A coward is, according to my online dictionary, "one who shows ignoble fear in the face of danger." For the Rolling Stones, the fear is not getting the maximum number of paying fans and the danger is not making the greatest profit humanly possible. With ticket prices in Boston going from $400 in the grandstands to $1,500 in the plush VIP section, with millions if not billions rolling in, who said you can't always get what you want? But the cost?
"They have a right --" my blitzed companion struggles to say, before wising up and reaching for his Dreher beer.
The Stones understand "Sweet Neo Con" is beneficial for selling their forthcoming album, A Bigger Bang. A blockbuster album is like a blockbuster movie, they need diversity to attract the various buying sectors, but nothing too controversial to push any sector away. Fine, "Sweet Neo Con" has its commercial role to play. The Stones are not the wild horses they used to be.
At a concert in the United States starting out a world tour with the media hyper-attentive, "Sweet Neo Con" could have generated negative publicity for the Stones, which may have dampened ticket sales -- doubtful, but maybe a little. The Stones today attract not only the anti-Bush and the antiwar crowd. OK, I understand that.
Yet, performing "Sweet Neo Con" could have given a stimulus to the antiwar movement in the United States that is desperately struggling to become vibrant and effective. With a song like that coming from the Rolling Stones, the effect could have been significant. But the Stones chose the money, ignored the war and gave George Bush a free ride. They chose the safe and wealthy way, they left the struggling beggar's banquet and joined the Bush nobles.
In the face of fear, the Rolling Stones chose the ignoble.
This just in: "The Rolling Stones will announce 15 new dates for their A Bigger Bang world tour later today (Aug. 24)." And there is more news just in: SIRIUS Satellite Radio will launch an all-Rolling Stones music channel dedicated to the rock music icons."ï¿½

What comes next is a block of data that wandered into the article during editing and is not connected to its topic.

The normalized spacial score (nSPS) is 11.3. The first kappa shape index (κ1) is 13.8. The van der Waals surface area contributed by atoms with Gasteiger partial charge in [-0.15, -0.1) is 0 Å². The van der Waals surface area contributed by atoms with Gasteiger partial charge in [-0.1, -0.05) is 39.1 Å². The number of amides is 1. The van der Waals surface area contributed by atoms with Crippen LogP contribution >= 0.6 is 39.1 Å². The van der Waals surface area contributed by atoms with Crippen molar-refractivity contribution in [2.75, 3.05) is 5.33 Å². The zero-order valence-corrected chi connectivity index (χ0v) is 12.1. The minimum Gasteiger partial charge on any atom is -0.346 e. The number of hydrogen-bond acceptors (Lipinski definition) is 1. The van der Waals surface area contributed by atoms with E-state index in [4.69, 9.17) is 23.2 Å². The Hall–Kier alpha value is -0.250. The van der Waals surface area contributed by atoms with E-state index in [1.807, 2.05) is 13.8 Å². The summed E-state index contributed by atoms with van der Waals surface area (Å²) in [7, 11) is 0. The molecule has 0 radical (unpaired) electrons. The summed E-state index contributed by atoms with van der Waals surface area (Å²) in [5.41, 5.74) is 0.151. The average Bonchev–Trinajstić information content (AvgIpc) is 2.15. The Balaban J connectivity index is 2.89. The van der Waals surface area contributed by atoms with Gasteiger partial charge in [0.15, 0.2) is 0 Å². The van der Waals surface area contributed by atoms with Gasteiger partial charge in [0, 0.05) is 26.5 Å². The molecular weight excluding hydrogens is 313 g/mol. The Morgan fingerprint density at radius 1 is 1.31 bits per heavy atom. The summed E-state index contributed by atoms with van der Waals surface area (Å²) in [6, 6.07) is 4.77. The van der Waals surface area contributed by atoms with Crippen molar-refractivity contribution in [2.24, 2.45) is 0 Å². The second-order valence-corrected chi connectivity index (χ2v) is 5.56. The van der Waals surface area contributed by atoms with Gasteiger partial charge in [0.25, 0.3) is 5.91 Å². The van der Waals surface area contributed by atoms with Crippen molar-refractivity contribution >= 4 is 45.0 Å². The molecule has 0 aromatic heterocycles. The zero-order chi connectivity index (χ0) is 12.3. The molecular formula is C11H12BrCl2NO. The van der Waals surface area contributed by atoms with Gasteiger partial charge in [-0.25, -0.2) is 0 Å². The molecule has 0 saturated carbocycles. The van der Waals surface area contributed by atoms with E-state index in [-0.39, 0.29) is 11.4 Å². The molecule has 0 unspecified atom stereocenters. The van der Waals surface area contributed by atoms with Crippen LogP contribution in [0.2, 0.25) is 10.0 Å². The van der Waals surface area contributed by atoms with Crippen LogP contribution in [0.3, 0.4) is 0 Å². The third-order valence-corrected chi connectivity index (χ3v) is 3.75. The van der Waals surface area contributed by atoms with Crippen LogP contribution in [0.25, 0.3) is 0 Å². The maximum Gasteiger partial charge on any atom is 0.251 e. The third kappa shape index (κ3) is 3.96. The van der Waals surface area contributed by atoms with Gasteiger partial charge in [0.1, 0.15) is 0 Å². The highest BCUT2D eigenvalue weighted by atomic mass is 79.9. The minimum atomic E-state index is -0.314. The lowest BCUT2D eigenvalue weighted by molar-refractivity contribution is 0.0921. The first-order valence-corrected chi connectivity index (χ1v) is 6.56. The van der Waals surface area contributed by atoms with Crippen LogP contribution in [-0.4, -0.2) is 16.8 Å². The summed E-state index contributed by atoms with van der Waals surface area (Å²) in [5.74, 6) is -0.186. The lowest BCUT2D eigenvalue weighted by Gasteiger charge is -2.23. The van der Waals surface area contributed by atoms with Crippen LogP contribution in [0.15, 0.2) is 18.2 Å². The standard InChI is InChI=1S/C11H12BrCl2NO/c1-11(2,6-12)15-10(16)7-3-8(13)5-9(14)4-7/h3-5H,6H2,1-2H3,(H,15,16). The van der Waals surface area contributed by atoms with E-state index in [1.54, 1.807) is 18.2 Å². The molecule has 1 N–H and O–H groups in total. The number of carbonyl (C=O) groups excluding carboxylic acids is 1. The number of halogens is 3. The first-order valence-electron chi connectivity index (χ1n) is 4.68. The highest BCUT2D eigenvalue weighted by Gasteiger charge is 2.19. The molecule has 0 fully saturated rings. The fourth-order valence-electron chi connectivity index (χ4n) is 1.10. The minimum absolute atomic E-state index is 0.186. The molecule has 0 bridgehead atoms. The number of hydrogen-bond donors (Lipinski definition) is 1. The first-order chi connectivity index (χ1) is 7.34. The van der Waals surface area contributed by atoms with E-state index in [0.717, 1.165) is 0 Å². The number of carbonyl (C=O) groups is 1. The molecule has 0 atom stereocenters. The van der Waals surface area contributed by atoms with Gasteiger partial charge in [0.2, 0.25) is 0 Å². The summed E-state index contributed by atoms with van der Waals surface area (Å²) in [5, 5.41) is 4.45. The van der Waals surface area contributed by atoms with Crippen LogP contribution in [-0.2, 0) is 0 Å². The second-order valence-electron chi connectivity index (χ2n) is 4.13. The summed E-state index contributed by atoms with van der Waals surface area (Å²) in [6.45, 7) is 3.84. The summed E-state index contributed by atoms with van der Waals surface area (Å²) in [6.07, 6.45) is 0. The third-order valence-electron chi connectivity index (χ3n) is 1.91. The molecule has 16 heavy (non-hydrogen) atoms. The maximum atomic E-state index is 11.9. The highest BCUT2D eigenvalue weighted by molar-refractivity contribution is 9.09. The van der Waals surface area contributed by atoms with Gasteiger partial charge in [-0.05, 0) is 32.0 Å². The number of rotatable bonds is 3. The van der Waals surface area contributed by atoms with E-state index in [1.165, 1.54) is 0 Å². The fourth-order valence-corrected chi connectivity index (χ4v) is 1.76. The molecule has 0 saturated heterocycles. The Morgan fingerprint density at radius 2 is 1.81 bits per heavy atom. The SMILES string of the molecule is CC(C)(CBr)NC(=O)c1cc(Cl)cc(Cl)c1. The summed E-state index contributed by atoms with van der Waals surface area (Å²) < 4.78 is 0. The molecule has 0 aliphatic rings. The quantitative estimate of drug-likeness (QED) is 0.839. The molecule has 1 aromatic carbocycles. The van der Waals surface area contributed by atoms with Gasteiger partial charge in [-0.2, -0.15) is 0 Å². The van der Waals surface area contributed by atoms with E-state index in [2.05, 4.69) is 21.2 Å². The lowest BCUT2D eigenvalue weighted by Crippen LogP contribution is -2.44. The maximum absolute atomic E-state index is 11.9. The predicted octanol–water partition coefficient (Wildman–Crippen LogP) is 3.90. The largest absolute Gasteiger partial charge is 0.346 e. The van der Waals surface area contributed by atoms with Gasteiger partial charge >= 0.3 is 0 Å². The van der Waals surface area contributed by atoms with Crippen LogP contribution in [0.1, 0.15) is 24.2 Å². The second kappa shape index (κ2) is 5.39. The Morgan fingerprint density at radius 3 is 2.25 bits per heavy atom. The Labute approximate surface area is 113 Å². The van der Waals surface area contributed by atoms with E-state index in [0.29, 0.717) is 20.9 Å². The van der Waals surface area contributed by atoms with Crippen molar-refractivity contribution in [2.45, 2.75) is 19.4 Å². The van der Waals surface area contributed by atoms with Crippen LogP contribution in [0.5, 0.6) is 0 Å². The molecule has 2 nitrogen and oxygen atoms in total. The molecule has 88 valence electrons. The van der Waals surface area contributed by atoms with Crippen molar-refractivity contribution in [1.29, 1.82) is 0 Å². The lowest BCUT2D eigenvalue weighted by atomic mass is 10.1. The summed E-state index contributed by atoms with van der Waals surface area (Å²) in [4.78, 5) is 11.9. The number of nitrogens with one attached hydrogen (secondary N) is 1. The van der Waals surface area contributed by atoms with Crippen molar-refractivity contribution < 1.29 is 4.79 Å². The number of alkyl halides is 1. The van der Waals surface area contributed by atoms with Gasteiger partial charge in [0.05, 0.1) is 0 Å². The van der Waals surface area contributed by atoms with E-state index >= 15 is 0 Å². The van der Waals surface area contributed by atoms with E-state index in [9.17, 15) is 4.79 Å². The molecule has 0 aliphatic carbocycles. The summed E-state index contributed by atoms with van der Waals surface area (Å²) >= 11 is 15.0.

Well, not fighting the Neo Cons is certainly paying off for the "Street Fighting Man."ï¿½
My drinking companion is not interested in the breaking news, not interested in the wimping out of the Stones, his desperate attempt to escape the ugly is not going well. I think he's about to break. His eyes look strange, like an unstable Hoover Dam. "Damn flies!" he suddenly spits.
"There are no flies in Budapest," I remind him. But he's already gone, traveled in his seat on the plane of intoxication to a lost world far away. He has probably gone to America.
We're sitting at a table in the Frank Zappa bar. It has huge wall murals of Frank. Murals that show him serious, in flowery hippie clothes, with guitar in one hand and a chick in the other, angry, happy, sitting in a Model-T, Frank is everywhere, doing everything. And this sends me back in time.
There was once a strange species with heavy eyes and flashy clothes who roamed the North America continent in Volkswagen vans. They were a peculiar tribe that existed during an unsettled time. They were known to panhandle during the day and talk philosophy at night. And they were known to question, to question everything. One of their questions made it into Oliver Stone's movie, Wall Street, asked by a young man struggling to regain his morality, asked to an extremely wealthy businessman who lacked even a bare thread of social conscience. He was named Gordon Gecko. The question? "How much [money] is enough?"